Does the Atlantic City takeover proposal pass legal muster?

 Should New Jersey pass a bill to take over Atlantic City, many legal experts say there would be grounds for a legal challenge. (Emma Lee/WHYY)

Should New Jersey pass a bill to take over Atlantic City, many legal experts say there would be grounds for a legal challenge. (Emma Lee/WHYY)

While lawmakers in Trenton have been busy arguing over whether to pass a measure allowing the state to take over Atlantic City’s finances (S1711), legal experts have started to doubt whether the “takeover bill” would hold up in court.

Specifically, they wonder if a provision allowing the state to break public worker union contracts would pass legal muster.

“These contracts have been negotiated and are considered binding by the parties, so if the state steps in and authorizes the breaking of these agreements, I would expect it to be challenged in court,” said Rutgers University law professor Robert Williams, an expert on the New Jersey Constitution.

“Both the U.S. Constitution and the New Jersey Constitution say specifically that no law can impair the obligation of contracts.”

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Other legal experts agree that there would be grounds for a legal challenge of the Atlantic City takeover bill, which would give the state broad authority over distressed cities — including the ability to unilaterally terminate collective bargaining agreements.

“A fairly standard general principle of law that every lawyer would recognize is the protection that’s afforded to contracts,” said municipal lawyer Ed McManimon. “There’s clearly an identifiable legal issue [in this legislation] that I doubt the state has ignored.”

At the same time, those legal experts noted that courts have loosened that contract protection in the past in cases where municipalities were in extreme financial distress and had trouble paying their bills. And the Atlantic City takeover bill makes clear that the director of the Division of Local Government Services (the agency that would essentially run the town) would have the power to break contracts, fire employees, and sell assets in the name of “financial rehabilitation and recovery.”


Whether that argument would hold water in court is another story.

“Courts have been somewhat unwilling to accept the argument that there’s a fiscal emergency when the government can raise taxes to respond to that emergency,” said Williams. “You can imagine sitting judges are a little bit unreceptive to arguments that politicians have no other option than simply to impair the existing obligation of contracts.”

As a former employee of the Division of Local Government Services, Marc Pfeiffer, now a senior policy fellow with the Bloustein Local Government Research Center, said that the legislation would give the state unprecedented power to act on behalf of municipalities it takes over.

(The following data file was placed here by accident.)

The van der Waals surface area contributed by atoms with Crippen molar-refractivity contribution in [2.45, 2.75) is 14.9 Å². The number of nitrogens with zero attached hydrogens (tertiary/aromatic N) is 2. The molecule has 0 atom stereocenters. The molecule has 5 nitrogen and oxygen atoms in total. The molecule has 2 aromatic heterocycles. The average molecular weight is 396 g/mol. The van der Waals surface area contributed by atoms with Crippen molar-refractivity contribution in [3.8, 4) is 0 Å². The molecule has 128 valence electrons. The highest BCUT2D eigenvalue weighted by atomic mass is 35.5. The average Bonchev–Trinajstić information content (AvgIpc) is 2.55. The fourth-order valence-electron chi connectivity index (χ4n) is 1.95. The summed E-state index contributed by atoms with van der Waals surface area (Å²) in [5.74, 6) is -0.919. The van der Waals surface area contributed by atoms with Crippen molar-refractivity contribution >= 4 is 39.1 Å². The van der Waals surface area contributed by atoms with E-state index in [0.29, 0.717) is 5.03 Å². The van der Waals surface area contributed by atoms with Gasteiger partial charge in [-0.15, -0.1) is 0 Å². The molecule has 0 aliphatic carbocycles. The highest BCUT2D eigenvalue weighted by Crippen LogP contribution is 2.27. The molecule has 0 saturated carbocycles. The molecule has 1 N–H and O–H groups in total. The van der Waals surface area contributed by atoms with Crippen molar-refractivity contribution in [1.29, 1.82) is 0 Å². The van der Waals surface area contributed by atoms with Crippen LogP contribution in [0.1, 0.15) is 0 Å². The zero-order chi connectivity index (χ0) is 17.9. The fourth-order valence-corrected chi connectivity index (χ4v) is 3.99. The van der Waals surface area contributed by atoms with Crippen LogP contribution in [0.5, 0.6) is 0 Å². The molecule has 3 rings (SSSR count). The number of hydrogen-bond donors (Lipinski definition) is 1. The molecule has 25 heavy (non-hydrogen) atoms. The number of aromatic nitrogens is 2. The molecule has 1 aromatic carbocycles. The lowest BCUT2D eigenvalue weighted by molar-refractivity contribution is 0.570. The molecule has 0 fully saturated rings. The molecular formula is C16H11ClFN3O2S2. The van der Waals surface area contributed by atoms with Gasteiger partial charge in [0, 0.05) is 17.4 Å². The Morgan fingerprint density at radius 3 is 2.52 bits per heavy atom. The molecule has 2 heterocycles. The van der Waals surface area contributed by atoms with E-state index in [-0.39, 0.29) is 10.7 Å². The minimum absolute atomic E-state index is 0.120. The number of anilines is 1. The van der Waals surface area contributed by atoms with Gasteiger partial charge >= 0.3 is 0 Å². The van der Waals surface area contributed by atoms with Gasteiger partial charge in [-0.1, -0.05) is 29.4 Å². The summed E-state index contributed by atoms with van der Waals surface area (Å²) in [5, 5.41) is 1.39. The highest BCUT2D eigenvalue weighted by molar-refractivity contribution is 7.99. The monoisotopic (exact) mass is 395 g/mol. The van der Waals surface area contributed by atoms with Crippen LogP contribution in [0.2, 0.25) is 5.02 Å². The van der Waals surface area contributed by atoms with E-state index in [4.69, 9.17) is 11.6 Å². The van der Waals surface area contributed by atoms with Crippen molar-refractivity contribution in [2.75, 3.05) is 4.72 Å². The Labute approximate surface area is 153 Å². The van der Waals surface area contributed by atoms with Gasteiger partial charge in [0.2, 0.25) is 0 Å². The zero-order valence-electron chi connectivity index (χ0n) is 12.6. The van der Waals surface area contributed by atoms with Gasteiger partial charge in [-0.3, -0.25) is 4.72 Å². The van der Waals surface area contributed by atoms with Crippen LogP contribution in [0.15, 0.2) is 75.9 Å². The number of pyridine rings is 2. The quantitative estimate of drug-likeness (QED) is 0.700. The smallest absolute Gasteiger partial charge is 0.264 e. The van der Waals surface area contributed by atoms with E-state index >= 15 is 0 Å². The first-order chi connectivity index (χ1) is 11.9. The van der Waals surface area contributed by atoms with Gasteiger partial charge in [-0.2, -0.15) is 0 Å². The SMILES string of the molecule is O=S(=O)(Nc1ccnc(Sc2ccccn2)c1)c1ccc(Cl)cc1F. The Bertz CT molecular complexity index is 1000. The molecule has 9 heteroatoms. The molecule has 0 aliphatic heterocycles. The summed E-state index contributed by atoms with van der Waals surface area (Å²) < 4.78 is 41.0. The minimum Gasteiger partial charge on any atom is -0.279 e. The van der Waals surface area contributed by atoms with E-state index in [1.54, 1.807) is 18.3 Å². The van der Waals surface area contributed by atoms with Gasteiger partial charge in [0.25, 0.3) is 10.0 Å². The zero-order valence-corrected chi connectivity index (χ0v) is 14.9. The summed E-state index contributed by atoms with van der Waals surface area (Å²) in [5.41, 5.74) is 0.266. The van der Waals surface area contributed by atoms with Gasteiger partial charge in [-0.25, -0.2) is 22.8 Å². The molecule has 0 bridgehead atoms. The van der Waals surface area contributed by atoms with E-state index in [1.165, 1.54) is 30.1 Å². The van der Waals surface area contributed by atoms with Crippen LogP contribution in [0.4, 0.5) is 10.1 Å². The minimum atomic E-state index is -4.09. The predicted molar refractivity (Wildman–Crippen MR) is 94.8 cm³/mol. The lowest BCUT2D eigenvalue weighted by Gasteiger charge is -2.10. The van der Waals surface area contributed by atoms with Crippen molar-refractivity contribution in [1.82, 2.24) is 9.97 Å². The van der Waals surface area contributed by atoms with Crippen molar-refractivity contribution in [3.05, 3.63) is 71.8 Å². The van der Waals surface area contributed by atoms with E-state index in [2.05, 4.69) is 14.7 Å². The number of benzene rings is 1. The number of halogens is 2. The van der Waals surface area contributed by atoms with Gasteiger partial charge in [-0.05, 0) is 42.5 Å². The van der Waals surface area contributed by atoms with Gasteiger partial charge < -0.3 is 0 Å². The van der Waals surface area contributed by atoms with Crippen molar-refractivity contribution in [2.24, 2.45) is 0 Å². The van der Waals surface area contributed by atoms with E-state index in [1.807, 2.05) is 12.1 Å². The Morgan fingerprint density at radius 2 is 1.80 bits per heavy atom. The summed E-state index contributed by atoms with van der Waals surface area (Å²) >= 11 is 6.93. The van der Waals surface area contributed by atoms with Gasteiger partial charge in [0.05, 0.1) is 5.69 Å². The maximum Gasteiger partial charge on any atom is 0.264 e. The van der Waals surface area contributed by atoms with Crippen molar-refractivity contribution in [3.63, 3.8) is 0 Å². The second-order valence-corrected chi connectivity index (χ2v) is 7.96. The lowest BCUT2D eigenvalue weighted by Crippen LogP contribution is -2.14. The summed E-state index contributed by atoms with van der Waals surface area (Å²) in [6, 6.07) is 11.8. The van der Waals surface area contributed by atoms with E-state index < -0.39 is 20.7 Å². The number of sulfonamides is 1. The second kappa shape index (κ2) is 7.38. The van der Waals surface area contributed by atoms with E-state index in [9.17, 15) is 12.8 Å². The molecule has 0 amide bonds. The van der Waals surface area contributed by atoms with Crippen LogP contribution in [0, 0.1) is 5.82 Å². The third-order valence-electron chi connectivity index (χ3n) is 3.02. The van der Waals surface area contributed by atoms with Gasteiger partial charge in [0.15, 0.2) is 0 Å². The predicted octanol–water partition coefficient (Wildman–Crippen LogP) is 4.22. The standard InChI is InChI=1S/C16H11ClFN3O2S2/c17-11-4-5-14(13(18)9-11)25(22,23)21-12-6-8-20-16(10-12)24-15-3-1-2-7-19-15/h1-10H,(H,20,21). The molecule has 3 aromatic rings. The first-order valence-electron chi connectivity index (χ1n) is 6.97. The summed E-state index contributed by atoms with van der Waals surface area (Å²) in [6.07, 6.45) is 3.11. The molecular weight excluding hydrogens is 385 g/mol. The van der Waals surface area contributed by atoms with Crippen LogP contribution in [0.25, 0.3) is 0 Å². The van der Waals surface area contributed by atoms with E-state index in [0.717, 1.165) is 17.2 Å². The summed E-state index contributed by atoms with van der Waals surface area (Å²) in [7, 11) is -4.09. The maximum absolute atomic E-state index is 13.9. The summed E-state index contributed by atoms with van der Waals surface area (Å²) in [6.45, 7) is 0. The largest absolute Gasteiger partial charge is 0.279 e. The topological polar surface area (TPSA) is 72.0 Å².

“There’s always been a line that wasn’t crossed, that the governing body still had a role to play,” he said.

Searching for a instance similar to the Atlantic City takeover proposal, Pfeiffer invoked the recent municipal takeover of Camden (2002-2010), in which the state appointed a chief operating officer to make financial decisions for the city. “But there was an appeals process, where disputes that the mayor and council had with the chief operating officer could be referred to a Superior Court judge, who could then make a decision.”

The Atlantic City proposal comes as more states try to exert increasingly tight controls over troubled cities, said University of Pennsylvania law professor David Skeel.

“The question, it seems to me, is when have you gone too far? What is beyond the bounds of what can be done to change existing [contract] obligations?” said Skeel. “The provisions in this New Jersey bill strike me as possibly going beyond that line.”

Several experts predicted that the legislation, if passed and challenged, could eventually wind up before the United States Supreme Court, given the constitutional implications of cancelling contracts.

Christie confident legislation is constitutional

Brian Murray, a spokesman for Gov. Chris Christie, a Republican, said the takeover bill and a companion bill that would let Atlantic City casinos make lump-sum payments in lieu of taxes are lawful and necessary to alleviate the resort town’s budgetary woes.

“We have every confidence in the bills providing the tools we need to fix the city’s finances and that they are without a doubt legal and constitutional,” said Murray.

Christie has argued that many public workers in Atlantic City receive excessive salaries and costly pension and health benefits. As a result, he said, the ability to break or modify those contracts is crucial to getting the city’s finances in order.

But Atlantic City Mayor Don Guardian, a Republican, said such a drastic measure is unnecessary because the city has already been renegotiating settled contracts with local unions as part of an effort to save money. At a press conference earlier this month, he said new contracts with the fire department would save the city $7 million per year.

Guardian has an ally in Assembly Speaker Vincent Prieto, who refuses to post the takeover bill for a vote because of his concerns over collective bargaining and workers’ rights.

“Collective bargaining is a core Democratic value at every level,” said Prieto, D-Hudson. “If you bargain for something … it should be kept.”

The state Senate has already passed the takeover bill. A spokesman for state Senate President Steve Sweeney, D-Gloucester, who sponsored the Atlantic City takeover bill, declined to comment for this story.

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